Abilene Reporter News, July 15, 1962

Abilene Reporter News

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Publication name: Abilene Reporter News

Location: Abilene, Texas

Pages available: 856,924

Years available: 1917 - 1977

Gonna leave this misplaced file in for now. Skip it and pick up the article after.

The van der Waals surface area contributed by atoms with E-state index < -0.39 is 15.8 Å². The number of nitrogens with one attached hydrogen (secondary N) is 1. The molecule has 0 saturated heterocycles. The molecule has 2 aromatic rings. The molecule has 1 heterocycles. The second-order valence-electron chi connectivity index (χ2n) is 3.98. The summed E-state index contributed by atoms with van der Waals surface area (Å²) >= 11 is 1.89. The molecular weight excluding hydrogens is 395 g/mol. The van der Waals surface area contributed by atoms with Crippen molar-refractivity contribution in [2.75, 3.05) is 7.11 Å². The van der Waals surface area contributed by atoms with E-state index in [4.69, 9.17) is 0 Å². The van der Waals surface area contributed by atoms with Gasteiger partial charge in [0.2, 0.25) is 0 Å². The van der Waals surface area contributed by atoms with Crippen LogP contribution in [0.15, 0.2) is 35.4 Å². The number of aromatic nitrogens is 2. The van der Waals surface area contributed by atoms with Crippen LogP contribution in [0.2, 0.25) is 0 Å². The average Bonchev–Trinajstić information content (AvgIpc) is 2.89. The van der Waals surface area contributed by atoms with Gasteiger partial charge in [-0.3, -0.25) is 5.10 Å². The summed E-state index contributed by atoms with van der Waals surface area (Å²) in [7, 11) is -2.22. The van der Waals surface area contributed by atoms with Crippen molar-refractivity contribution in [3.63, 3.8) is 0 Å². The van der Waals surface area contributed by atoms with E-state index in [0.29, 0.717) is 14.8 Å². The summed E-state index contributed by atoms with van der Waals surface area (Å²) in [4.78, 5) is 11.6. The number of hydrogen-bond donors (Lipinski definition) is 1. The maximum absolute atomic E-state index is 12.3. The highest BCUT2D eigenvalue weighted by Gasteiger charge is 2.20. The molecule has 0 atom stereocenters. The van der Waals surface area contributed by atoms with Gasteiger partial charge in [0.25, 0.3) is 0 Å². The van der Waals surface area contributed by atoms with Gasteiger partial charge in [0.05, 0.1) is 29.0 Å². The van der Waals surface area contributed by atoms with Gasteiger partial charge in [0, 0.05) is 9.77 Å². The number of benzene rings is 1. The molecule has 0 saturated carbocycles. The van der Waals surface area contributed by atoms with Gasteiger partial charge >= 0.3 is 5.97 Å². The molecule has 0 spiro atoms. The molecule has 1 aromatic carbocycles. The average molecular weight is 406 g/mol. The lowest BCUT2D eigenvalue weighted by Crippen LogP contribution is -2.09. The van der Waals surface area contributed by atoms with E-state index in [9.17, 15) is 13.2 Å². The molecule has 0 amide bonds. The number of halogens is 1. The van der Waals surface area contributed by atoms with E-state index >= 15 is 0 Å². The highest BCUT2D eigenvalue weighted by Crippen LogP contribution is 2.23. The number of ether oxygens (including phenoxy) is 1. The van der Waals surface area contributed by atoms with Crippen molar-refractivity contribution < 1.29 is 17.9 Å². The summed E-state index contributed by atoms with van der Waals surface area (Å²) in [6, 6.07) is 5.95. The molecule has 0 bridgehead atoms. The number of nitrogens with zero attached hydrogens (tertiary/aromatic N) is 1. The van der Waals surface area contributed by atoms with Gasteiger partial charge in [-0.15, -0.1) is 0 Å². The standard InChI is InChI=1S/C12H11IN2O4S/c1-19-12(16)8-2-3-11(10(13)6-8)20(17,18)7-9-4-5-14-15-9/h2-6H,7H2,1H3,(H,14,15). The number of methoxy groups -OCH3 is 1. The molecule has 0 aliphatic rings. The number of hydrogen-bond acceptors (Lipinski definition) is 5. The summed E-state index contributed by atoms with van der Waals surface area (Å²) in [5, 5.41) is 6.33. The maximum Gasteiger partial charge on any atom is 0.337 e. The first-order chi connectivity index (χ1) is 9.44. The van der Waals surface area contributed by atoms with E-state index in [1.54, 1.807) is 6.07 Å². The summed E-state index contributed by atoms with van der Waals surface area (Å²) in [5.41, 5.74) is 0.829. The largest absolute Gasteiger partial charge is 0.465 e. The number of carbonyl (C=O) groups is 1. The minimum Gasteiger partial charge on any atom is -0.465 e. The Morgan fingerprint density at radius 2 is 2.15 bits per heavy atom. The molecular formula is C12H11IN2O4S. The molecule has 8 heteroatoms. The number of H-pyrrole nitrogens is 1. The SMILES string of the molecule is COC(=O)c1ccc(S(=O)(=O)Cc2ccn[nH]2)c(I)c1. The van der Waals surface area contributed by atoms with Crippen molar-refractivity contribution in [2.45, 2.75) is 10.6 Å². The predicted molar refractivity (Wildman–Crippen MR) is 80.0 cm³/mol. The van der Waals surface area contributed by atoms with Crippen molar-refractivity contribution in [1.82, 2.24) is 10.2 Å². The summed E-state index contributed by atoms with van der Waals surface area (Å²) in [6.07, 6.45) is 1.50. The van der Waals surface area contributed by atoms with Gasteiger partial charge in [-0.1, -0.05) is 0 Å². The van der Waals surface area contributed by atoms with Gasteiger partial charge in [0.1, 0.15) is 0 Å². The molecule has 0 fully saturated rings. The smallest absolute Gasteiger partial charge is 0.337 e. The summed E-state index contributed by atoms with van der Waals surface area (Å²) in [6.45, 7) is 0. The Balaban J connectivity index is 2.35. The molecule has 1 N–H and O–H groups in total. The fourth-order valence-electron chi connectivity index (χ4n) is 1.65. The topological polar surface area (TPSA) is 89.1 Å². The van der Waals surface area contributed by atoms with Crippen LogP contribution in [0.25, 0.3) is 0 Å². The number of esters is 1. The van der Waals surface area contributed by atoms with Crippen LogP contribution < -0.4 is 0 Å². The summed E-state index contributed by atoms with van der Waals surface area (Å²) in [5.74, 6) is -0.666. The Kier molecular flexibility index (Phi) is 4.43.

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Abilene Reporter-News, The (Newspaper) - July 15, 1962, Abilene, Texas V; v "WITHOUT OR WITH OFFENSE TO FRIENDS OR FOES WE SKETCH YOUR WORLD EXACTLY AS IT TO PAGES IN FIVE SECTIONS AttociOtd fnm 82ND YEAR, NO 29 ABILENE, TEXAS, SUNDAY MORNING, J WGV fU PAUtiS 1JN MVE .-I sauo X9 03 S31VS Tornadic Storms Wallop Region Loraine Twister Is Destructive r By JACK SHERIDAN Reporter-News Staff Writer LORAINE A sporadic mid- aftenioon twister which apparent- ly failed to touch dovvn, did an estimated to in damage here Saturday, but no in- j'uries were incurred. Constable Lawience Graham' said the tornado approached the Mitchell County town from the noi Uiwest, swung southeast through town and then left in a northeasterly du ection Graham, who was in a gas sta- tion in the center of town at the time of the storm, said he didn't believe it actually touched down "It just seamed to hovei overhead for a few said Graham A small cafe in the northeast part of town was completely level- ed but a Negro woman in an ad- joining home was unharmed. Mrs. Julaia; Williams, owner of the cafe, said she heard the wind and rain and ran from the cafe into the adjoining house. "I got to the kitchen and saw the loof of the cafe and tree limbs going by the Mrs. Williams said. The roof settled 100 feet away. Sgt. B. J Butler, of the Depart- ment of Public Safety and Deputy Sheriff Roy Richaids both esti- mated the damage to be close to A Buick belonging to Walter Courtney received heavy damage when a large lunb from a mes- quite tree pierced the windshield and both side windows, damaged the upholstering and dented the roof. The strong svinds which brought with them an estimated .50 inch of ram were said to have done moderate damage to the cotton rops in the area. Hail whipped Sec LORAINE, Pg. 2-A, Col. 3 WEAIHf U, S. DEPARTMENT OF COMMERCE WEATHER BUREAU (WenlhcT Map. Pane '.1-M ABILENE AND VICINITY Miles) Partis ctoudy continued throufift Monday w tit nfleutoon and evening Hnuniersnower Hteh bcth 100 low bundax HH ht 70 to 75 NORTH CENTRAL TEXAS Clear tc cloudy nnU hot Sunday nnd Monday. Scattered late thundersliowcrs Northwest portion. Hish Sunday 5-M02.. NORTHWEST -TEX AS r Clear tit cloudy Sunday and Monday, Scattered thundershowers. Hinh Suiulay ffi-102. -SOUTHWEST TEXAS: Clear to clouilj and ho( Sunday mid Monday with scatter- ed Intc thUrwrsiiowcrs North portion. Saturday a.m. 80 78 78 78 77 78 Saturday p. SG fl8 100 99 83 85 88 92 HUh and law for 24-hours ending p.m.: 102 and 75. Histi and low same date last year: S3 and 70. Sunset last ttiutiti sunrise today: sunset toniwht: Barometer reading at U p.m.: 27.99. Humidity at 9 p.m.: 71 per cent. WHERE IT RAINED ABILENE Municipal Airport......... .30 Total for Year 1188 Normal for Year........... 12.93 317 Glenhaven.............07 582 E.N. 23rd.............. 1.60 1758Amblcr.................60 1541 N. 8th .................81 742 Sandefer............... -70 682 E.N. 15th 522 Grape ..................75 1041 Jefferson Dr..........70 DYESS AFB 1.50 BALLINGER .................15 COLEMAN .................Trace HASKELL....................50 1NADALE 1.00 LAWN .......................03 LORAINE.......... .25 to 1.00 LUEDERS .40 MUNDAY .20 OVALO ROBY .......................50 ROTAN ....................Trace ROSCOE Trace SEYMOUR 1.50 STAMFORD .................15 TUSCOLA ....................06 WINTERS ....................10 Damage Here, Roby, Haskell Violent -weather with at least' two tornadoes slammed into the, AbSene area Saturday afternoon1 and evening, injuring five persons: at Dyess Air Force Base, dam- aging aircraft, flooding streets and also taking the roofs off several houses at Loraine. None of the injured was believed seri- ously injured. High winds, medium sized hail and heavy thundershowers dis- rupted public service utility lines in widely scattered areas. Haskell Boby, Loraine and Abilene had damage. An undetermined amount icre were reports of a funnd! ud, a spokesman said no torna- was definitely identified by pec-, nnel on the base. Due to dariness, officials were- able to give exact estimates aircraft damage Saturday eve- See STORM, Pg. 2-A, Col, 1 all _... of was inflicted on Strage- at IT'S A MESS Mrs. Julia Williams, at right, narrow- ly escaped injury when the cafe adjoining her home was leveled by a twister at Loraine Saturday after- noon. A short time before the store had cinder block walls and a sheet metal roof. Mrs. Williams was in the cafe and ran to the adjoining house when she heard the approaching twister. (Staff Photo by Jimmy Parsons) Ribicoff Job damage gic Air Command aircraft Dyess. High winds and hail struck shortly after 6 p.m causing dam- age to C-130 aircraft belonging to the 64th Troop Carrier Wing. Several C-47 aircraft also were reported damaged as were heli- copteis. Several buildings were damaged slightly by the wind. Weather officials at the base sai( that winds were clocked at 55 miles per hour near the center of the runway at the peak o! the storm. The rain gauge was dam aged by the high winds, but from :.00 .to an inch and a half o ram fell during the brief period The storm approached the has' from the southwest, and although By KARL R. BAUMAN HYANNIS PORT, Mass. President Kennedy ended his search Saturday for a top-flight administrator to head the Depart- ment of Health, Education and Welfare by handing the. job to Cleveland's veteran mayor, Antho- ny J. Celebrezze, 51. "It came as a great surprise! to Celebrezze said in Cleve- land. It came also as a surprise to just about everyone else. Even Kennedy didn't know for sure Un- til Saturday morning that Cele- brezze was his man to succeed Abraham A. Ribicoff, the first j3r- A MINUTE TOO LATE Walter Courtney of Loraine had just opened the door of his garage and was about to put his car away when a twister drove the. limb of a mesquite tree through the windshield and windows and creased the roof of ar. (Staff Photo) Related storj, Pg. 2-A son named to his Cabinet and the iirst to resign. Ribicoff, former governor of Connecticut, sent in his formal Thursday to campaign or the Democratic Senate nomi- nation in that state. Associates of the President said i key factor in his choice of Cele-' was the mayor's reputation as a good administrator. Kennedy made up his mind to iffer the job to Celebrezze only Friday. He reached the mayor, was on a fishing trip to Can- nda, by telephone and told him le wanted him for the Cabinet acancy. Like many other husbands fac- ng a .problem, Celebrezze had to leg for time. He hurried back to Cleveland to talk it over with his vife. Before 9 a.m. Saturday the mayor phoned the President, who s spending the weekend on Cape Cod, io say he'd accept. Celebrezze, now serving an un- precedented fifth term as Cleve- land's mayor, is coming to Wash- .ngton Tuesday for a conference with Keuiedy. Asst. White House press secre- tary Andrew T. Hatcher said Cel- ebrezze's nomination would be sent to the Senate for confirma- .ion early this week. Celebrezze will join the Cabinet as soon as le is confirmed, Hatcher said. For Celebrezze, the shift from .he mayor's chair to the Presi- dent's Cabinet means no change in pay. The salary of each job is annually. Celebrezze is a Roman Catholic. Cleveland is one of the nation's ANTHONY CELEBREZZE 'a great largest Catholic communities. There now is one Catholic in the Cabinet of the first Catholic ever elected to the presidency Atty. 2 Die in Wreck BASTROP (AP) A head-on jrash between a produce truck and a car killed Belton Constable Alva Stroud, 50, and his wife, 44, Friday. Gen. Robert F. Kennedy, the Pres- i ident's biother. f In announcing Celebrezze's ap- pointment, Kennedy said the may or "brings to mv Cabinet a wealth of experience gained from having worked through the years with the problems of people, particularly those in the areas of health, edu- cation and He therefore brings to this great department an intimate knowledge which will prove invaluable in making the department an effective instru- ment for the general welfare." Kennedy said he had known Cel- ebrezze for a number of years and that he had the "highest ro- gard for his ability, integrity and dedication to the public service." Ohio's two Democratic senators, Stephen M. Young and Frank J. Lausche, himself a former Cleve- land mayor, were quick to praise 1 Celebrezze's appointment. "He is an ideal Young said. Lausche said Celebrezze "has been a very able, honest and hard working mayor. I am certain that he will fill the new post with dis tinction and honor." Cussed and Discussed.. The County Committee Under U.S. Form Program What is a county committee under the gov- ernment farm program? The county committee has come in for re- peated reference, and considerable blame, in testimony before Senator McClellan's commit- tee investigating the Billy Sol Estes case. Farm EaMtor Bob Cooke today begins a series of stores explaining fully the background and functions of o county committee, as it operates in Taylor County. See today's farm page, Pg. 10-D. Abiienian 1 of 2 Killed in Smashup A 57-year-old Abilene carpen (er, Clyde Henley of 1057 S. 10th was one of. two persons fatall> injured Friday night when a pick up track overturned near Cleve land, Tex. Also killed was Robert Le Pall, 57, a carpenter of Corsi cana. The driver, Ernest Willis 52, of Cleveland, was injured, Th Associated Press reported. Mr. Henley was born June 21 1905, in Winston Salem, N. C. and came to Abilene in 1947 fron Galveston. He had worked in thi vicinity of Texas City for th' past year. He married Lucille Dahl ii Shreveport, La., in 1940. Mr. Henley was a member o Carpenters Local 1565. Funeral is pending at Laughter North Funeral Home. Surviving are his wife; on daughter, Linda, 10, cf the home four sons, Billy, 19, stationed will the U. S. Navy in Japan, am Robert, 18, Richard, 1G, and Sam my, 13, all of the home; an several brothers and sisters. NEWS INDEX SECTION A To Your Good Health 7 Oituories 4 Oil Pa9e 10 SECTION B Library notes Editorial.1: Dyess pix Page......... 8 Business Outlook SECTION C Women's news Amusements f 1 Bridge............... SECTION D Sports............... Radio-TV logs TV Scout ChurcK page Argentine ieauty Miss Jniverse MIAMI BEACH, Fla (AP) iss Norma Beatrix Nolan, oi rgentiaa, a Latin beauty with ish in her eyes, was chosen Sat- rdsy night as Miss Universe of 62. The jet black-haired model was eked from among a field of 15 ternational beauties by a panel international judges and she adn't expected the honor. T don't think I'll shs aid .before stepping on. stage. All of the girls are prettier than For herself, she is 5 feet 6, eiglis 120 pounds, and curves, torn 35 to 25 and back to 36. 'he 24-year-old beauty is a grand- aughter of an Irish farmer who ligrated to Argentina. The judges panel selected as er first ranner-up Miss Anna eirsdottir, a lightly freckled aughter of Iceland, who said now re wants "to sleep, sleep, sleep." The second runner-up was Miss nja Aulikki Jarvinen. of Finland ho carried a bicycle valve with er as she paraded her beauty aturday night. Miss Finland said re valve was given to .her by er friends with whom she works an advertising agency in Pam-. are. Finland. She. said, "They ave it to me because I'm get- ng sometimes angry." The third runner-up was the tall, dark-haired daughter of a re- red officer in the army of the epublic of China, Miss Helen iu. Poised and calm, the picture f Oriental serenity, Miss Liu was ne of the popular choices of the apacity audience of She a student, studying accounting, Taipei, Taiwan. Don't Leave Without Letting Us Know Oon'V leave an vacation without colling mi An accumulation of papari in your yard Is an open invitation to burglars and prow- lers. Initeaef, lot us save your ptipors in our Vacation-Pat.. We'll neaily package them in deliver them on your return at no cxlra charge. call OR 3-4271 Circulation Departmenf fa VACATION-PAK Service Your Life and the Mushroom Cloud in 1961 (EDITOR'S NOTE- In its quest for knowledge, science has unlocked never before the power ot the sun. In his evolution, man has known never before a challenge to his Very survival. Such are the awe- some facts of life in the Cold War, How docs their fearful shadow affect their thoughts, their society, their life? Here Is a rare and revealing insight into the soul of America in crisis. By SAUL PETT AP Ncwsfcalures Writer .The siren woke him In thch bedroom and he went lo the win- dow, Uwking out, he saw only tho neat square lawns of their alrco and the still dark houses of their There was little movement. The 'earsons had again forgotten to urn off their sprinkler. The Laughlins1 cat moved cautiously along the flagstone walk between -he dogwoods, darting backward jlances like a spy being followed. He turned from the window and loted with pleasure his wife asleep, her brown hair rumpled jirlishly on the pillow, 'the smile on her face. He thought he kids across Ihe hall and in the stillness of an American home night, far from the noisy mnnds of the day, he felt a peace. Tho siren wailed again, then ho iionrd a second siren but both sounded distant. And won- dering about the sirens, he dcred why his palms were sud donly moist. it a house on fire? Or a world? No one knows when it started, o one can say when it will end, it arrived, it is there, it remains, .his age of ubiquitous crisis called the cold war, like a cloud which seems to come everywhere and ends nowhere, casts its shadow behind every jun- gle-bush, every snow drift, ever small home, every plan or movement of or pretension of man. It is crisis without parallel in at history because tho stakes have de: never been so high. It involves deep man's survival, and the fact that statement has the ring And cliche reflects the extent of its presence, What docs living on the edge of won- crisis, on tho edge of nuclear ob- livion, do to us? What has it done to America and Americans, emo- tionally, socially, politically, ceo- nomically? How are we changed? What are the scars? How deep are the trauma? Anxiety in the mass is impos- sible to measure. There are nb cardiographs to record the heart from leaps when men hearl fire sirens It and think of bombs. There are no surveys that tell us how often or every how deep the cold war has be- come part of our daily emotional life. One can only spcedate, and what follows is the speculation ot experts, of psychiatrists, psychol- ogists, sociologists, philosophers, that teachers, politicians, historians, of theologians, economists, writers, public opinion researchers, social observers. More Survival, Less Security America In tho ago of crisis Is wrapped In Irony. It lives, in Dick- em' words, in the best of times and tho worst of times, We live in better houses, we eat belter food, we survive more ill- ness, we live longer, we are kinder to each other in the slow fight against intolerance, we show more conscience to the world. We have extended democracy but in the cold war we also have had to strain it. In the name of security, we have tried to insure ourselves against the lack of it, but no union contract, no unemployment com- pensation board, no pension, no medical team, no discovery of tho laboratory can guarantee that any of us will breathe tomorrow. We have spent more money more than any other nation in history- Id win friends and Influence people In the world but we hear more crltictsrh of ourselves abroad thar any time since we became a world power. We are richer and more power- 'ul than ever before but "the old American as a na- symptom, is gone. We invc huge stockpiles of nuclear jombs and rockets and we have learned to send a man around the world in 90 minutes but now we must also learn to fight with knives in the dark, in jungles and swamps yet" .unnamed, in wars that may never be declared. In sunshine, we hear thunder; in stillness, we hear the last tem- pest. "Never says J. Glenn Gray, philosophy teacher at Colorado College, "has the con- trast between man's power anc his impotence seamed so stark .Spiritual dizziness has become a permanent state. At last tiie uni- verse appears to be open and al man's disposal, but at the same time Here and there uncertainty ac-l tually changes lives. A motherj says, "Why should I have more children to bring into this crazy A student says, "Why should I spend 12 years becom- ing a doctor when the world may Wow A professor leaves a distinguished teaching job in America and moves with his fam- ily to Australia because he thinks his country may soon explode. A young thinker discards creative cf> fort' for a beard, a guitar and the life of a beatnik or nihilist, be- lieving only in nothing, distrust ing everything. instinct for Normalcy But these the exceptions, even If their total rims into the hundreds of thousands. vast majority of Americans arc ann- imis but, judging by all the signs, do not live in lifhtmare, de not consciously carry the emotional burden of' world crisis into their daily lives, have not knowingly changed their lives because of it. 'Why There is little sign of "nuclear neurosis" and few psychiatrists [tad patients who can legitimately blame their disturbances on the possibility of nuclear extinction. Despite their anxiety, the gieat mass of Americans cling to "the instinct for normal in the phrase of Arthur Schlesinger Jr., the historian and White House assis- tant. While great changes occur m tho world and smaller, suMli changes occur in our govcrnmwt, economy and intellectual life, m average American, it seems, the mile noticeable change in nta pattern. YOU 4ND, ;